The council generally regarded furnished tenants as mobile and of temporary duration, but would consider for rehousing those were who were long-term residents and who had genuine hardship.
Petition 3, Nov 1974
Cllr John F. S. Keys presents a petition protesting at the conditions of the roads and footpaths around the Lancaster West Redevelopment Area. This was signed by 250 local residents. "We call upon the council to take immediate action to eliminate the danger to pedestrians, cyclists and motorists."
The Council noted the concern and although this was beyond the normal resources of its cleaning service, would consider the possibility of introducing an Environmental Code of duties for contractors.
Petition 4, July 1978
A petition signed by 135 residents and children of Lancaster West Estate calling for more open play spaces in the area.
The council believed the residents were not aware of their plans to include more play spaces in the development.
Petition 5, May 1979
Cllr. Ben Bousquet presented a petition from tenants of the Lancaster West estate urging the council to reconsider their policies of switching off the central heating at estates at the end of april and extending services until the end of may.
Petition 6, November 1981
A petition was presented signed by 238 residents which contained the following "prayer":
"We the undersigned residents of the Lancaster West estate demand that the council gives priority to resolving the problems caused by the plague of cockroaches, bugs and other insects in our homes. Further, we understand that these insects constitute a health hazard and we are taking legal advice to our rights against our landlord, the council. Meanwhile, should nothing be done we may consider withholding our rent and rates until those insects are eradicated from our estate."
The council noted that cockroaches had gained a foothold in ducts and pipes at Grenfell Tower and Camelford Walk and were responding to this. Although a pest, they have little medical importance beyond the psychological effect of their unpleasant appearance. It was difficult for the council to access flats as a blanket treatment would be carried out to prevent further spread; legal forced entry might be required. The other insects mentioned are thought to be ants which appear from time to time on the estate. Tenants would be left to deal with this themselves.
Edward Daffarn reading from a petition handed to the RBKC Scrutiny Committee, 2015
Petition 7, January 2016
Grenfell Tower Residents address RBKC Scrutiny Committee
The residents had invited me to attend and document this meeting.
This is a summary of the speech given by Edward Daffarn:
"Thank you for allowing the residents of Grenfell Tower the opportunity to inform the Scrutiny Committee of the ill treatment, incompetence and plain abuse that we have experienced at the hands of the TMO during the Grenfell Tower Improvement Works. I am speaking to you in my capacity as a Lead Representative of the Grenfell Tower Resident Association, that was formed through adversity, in the summer of 2015 with the support and encouragement of our local MP, Lady Victoria Borwick.
To back up the testimony of Grenfell Tower residents to the Scrutiny Committee members of our R.A recently conducted a quantitative survey of leaseholders and tenants to measure levels of resident satisfaction / dissatisfaction as a result of the TMO's handling of the Improvement Works. The findings of this survey are truly shocking.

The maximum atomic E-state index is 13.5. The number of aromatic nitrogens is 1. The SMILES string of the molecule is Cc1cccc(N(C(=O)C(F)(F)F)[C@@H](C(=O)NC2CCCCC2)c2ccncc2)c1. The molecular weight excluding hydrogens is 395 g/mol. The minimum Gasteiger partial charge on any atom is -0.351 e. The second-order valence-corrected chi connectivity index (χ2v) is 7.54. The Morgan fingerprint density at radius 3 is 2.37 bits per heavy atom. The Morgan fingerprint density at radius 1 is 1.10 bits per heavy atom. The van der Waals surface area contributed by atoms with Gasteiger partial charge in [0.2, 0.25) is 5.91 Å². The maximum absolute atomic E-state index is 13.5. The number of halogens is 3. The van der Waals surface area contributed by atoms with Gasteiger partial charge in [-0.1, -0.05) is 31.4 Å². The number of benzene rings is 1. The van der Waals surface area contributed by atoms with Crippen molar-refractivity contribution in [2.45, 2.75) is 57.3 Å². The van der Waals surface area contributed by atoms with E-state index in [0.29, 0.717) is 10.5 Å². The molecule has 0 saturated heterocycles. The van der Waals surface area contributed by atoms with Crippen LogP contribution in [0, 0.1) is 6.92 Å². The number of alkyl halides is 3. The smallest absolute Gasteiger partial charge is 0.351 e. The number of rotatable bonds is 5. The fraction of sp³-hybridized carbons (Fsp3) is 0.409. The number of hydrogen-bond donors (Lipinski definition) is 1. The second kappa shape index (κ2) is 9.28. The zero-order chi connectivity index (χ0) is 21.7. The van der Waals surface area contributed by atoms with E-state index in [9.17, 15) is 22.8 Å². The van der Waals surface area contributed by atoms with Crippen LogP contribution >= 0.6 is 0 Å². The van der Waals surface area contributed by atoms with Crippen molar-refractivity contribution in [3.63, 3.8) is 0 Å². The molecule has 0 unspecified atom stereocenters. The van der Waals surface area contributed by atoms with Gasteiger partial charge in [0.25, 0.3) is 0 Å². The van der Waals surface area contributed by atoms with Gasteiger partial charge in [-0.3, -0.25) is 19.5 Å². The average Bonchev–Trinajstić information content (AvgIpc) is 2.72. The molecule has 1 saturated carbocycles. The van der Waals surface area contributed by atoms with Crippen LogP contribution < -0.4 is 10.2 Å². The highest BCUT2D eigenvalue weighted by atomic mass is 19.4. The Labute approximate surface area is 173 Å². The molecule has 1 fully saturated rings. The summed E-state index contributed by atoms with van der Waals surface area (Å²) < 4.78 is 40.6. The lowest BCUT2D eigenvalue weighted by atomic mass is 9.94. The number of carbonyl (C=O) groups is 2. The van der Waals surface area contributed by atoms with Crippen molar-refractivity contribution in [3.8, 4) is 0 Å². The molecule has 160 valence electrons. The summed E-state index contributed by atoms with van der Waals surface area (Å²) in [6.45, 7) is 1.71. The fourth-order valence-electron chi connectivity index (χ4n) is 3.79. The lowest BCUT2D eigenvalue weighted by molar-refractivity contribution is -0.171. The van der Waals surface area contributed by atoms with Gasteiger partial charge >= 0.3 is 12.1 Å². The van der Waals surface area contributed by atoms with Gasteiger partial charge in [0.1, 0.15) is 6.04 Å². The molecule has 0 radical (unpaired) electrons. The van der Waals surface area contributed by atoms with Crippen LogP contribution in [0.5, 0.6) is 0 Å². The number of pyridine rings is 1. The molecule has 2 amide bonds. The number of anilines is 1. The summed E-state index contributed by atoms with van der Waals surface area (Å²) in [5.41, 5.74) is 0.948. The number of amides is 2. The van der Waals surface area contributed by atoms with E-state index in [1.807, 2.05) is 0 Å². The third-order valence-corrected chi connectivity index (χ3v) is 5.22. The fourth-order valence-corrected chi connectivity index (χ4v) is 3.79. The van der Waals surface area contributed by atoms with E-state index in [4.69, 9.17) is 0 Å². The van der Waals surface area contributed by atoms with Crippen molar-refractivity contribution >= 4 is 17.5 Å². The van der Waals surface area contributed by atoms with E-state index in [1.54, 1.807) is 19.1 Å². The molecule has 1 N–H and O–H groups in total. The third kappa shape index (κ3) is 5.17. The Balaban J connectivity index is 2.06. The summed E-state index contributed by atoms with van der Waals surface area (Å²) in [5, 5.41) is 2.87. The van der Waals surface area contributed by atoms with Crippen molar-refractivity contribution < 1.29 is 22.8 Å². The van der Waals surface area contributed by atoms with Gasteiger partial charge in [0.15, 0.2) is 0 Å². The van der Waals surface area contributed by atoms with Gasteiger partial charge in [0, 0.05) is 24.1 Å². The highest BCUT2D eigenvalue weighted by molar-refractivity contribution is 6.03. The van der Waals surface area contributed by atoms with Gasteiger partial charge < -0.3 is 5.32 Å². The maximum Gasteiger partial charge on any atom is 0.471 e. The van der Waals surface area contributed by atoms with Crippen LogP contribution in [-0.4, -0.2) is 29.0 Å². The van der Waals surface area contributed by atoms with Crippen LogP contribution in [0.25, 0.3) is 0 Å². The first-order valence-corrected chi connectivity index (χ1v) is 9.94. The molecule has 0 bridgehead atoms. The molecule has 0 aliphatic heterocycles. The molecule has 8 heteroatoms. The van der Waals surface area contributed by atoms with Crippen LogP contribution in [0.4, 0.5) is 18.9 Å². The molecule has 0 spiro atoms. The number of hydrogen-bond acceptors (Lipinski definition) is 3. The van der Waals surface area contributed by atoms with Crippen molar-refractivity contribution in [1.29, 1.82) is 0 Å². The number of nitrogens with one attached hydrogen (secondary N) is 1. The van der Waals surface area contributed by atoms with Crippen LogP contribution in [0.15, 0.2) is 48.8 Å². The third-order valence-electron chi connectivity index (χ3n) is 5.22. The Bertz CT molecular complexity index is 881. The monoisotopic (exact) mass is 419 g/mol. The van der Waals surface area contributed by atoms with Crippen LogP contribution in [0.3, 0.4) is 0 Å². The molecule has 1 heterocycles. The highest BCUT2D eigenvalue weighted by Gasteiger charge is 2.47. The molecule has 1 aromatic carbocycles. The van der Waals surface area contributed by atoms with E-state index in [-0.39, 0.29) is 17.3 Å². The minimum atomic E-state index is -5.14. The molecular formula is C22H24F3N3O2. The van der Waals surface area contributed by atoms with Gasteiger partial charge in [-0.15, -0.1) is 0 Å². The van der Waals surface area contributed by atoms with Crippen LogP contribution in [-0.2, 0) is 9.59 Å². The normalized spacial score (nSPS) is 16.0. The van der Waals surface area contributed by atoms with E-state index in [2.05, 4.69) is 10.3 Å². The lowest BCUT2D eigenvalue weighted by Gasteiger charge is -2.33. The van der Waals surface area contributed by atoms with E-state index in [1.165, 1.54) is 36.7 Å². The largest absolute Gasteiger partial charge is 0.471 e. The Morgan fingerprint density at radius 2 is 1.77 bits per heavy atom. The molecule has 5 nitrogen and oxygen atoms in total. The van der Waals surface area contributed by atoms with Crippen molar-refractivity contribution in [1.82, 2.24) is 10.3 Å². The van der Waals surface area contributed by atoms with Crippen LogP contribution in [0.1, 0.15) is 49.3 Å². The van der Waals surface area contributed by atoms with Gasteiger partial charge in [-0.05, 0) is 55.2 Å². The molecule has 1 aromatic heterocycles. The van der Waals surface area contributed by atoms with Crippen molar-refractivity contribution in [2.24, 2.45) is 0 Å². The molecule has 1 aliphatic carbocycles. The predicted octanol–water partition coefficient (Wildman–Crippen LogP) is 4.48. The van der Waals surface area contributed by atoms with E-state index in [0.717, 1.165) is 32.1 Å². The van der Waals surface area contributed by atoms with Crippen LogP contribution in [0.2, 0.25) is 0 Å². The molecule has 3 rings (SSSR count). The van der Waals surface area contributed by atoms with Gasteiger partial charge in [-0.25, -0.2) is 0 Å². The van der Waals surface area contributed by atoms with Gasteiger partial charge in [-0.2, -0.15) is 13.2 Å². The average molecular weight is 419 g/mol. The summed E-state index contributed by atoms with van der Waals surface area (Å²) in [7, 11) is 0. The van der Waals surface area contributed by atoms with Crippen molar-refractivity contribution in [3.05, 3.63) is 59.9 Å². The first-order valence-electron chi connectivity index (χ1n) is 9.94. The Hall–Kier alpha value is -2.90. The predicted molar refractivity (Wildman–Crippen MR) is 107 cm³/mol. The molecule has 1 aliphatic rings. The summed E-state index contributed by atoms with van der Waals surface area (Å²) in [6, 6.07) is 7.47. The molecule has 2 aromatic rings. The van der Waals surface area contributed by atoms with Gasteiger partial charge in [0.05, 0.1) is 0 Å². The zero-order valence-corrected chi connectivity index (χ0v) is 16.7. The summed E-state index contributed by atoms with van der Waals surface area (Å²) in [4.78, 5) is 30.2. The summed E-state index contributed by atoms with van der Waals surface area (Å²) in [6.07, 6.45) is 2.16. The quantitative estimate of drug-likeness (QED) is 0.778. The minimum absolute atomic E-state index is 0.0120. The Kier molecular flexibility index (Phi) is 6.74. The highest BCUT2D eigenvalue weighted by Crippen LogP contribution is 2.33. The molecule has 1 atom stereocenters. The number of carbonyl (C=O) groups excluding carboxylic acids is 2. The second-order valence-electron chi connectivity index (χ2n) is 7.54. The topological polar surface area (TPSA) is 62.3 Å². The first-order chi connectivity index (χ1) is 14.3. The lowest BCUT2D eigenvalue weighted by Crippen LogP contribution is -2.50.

The survey revealed the following facts: 90% of Grenfell Tower residents have reported that they are dissatisfied with the way in which the TMO has conducted the Improvement Works. The survey found that 68% of residents said that they had been lied to, threatened, pressurised or harassed by the TMO. The survey also revealed that 58% of residents who have had the Heating Interface Unit (HIU) fitted in their hallways would like them to be moved to a more practical and safe location.
As a result of the findings of our survey and with the support of Lady Borwick, the Grenfell Tower Resident Association is calling for the Scrutiny Committee to commission an independent investigation into the Grenfell Tower Improvement Works, not least, so as to prevent the traumatic experiences of local residents being replicated when the RBKC undertakes the Improvement Works to other tower blocks in North Kensington."
Link to full speech on the Grenfell Action Group blog.
At the Scrutiny meeting, the council agreed for an investigation to be undertaken on behalf of the residents. However, this was to be managed by the TMO.
I was artist in residence at Lancaster West estate from April 2015 - June 2016 where I interviewed all of the original architects about their vision for the estate. I was not allowed direct access to Rydon and the other contractors tasked with the renovation of Grenfell Tower. Although commissioned by the TMO to make a short positive film about the works and to produce an art work for the new community space, I found myself deviating somewhat from the brief, especially once I started to listen to and record the life stories of residents. For a previous project, I made art with residents from Silchester Estate that drew on the social and mythic parallels with Leo The Last. This time around, I felt more like Leo, the individual who is observing and then directly implicated in the ensuing struggle that was taking place between residents and TMO/contractors/council. The film I made was a one hour portrait of residents. This was visually admired by the TMO, but was rejected as not fit for PR purpose. The art work made by children during the Grenfell fun day also languished and was never displayed in the tower after the works were completed.
Silchester Baths photograph, protected during building works in the lift lobby at Grenfell Tower, 2015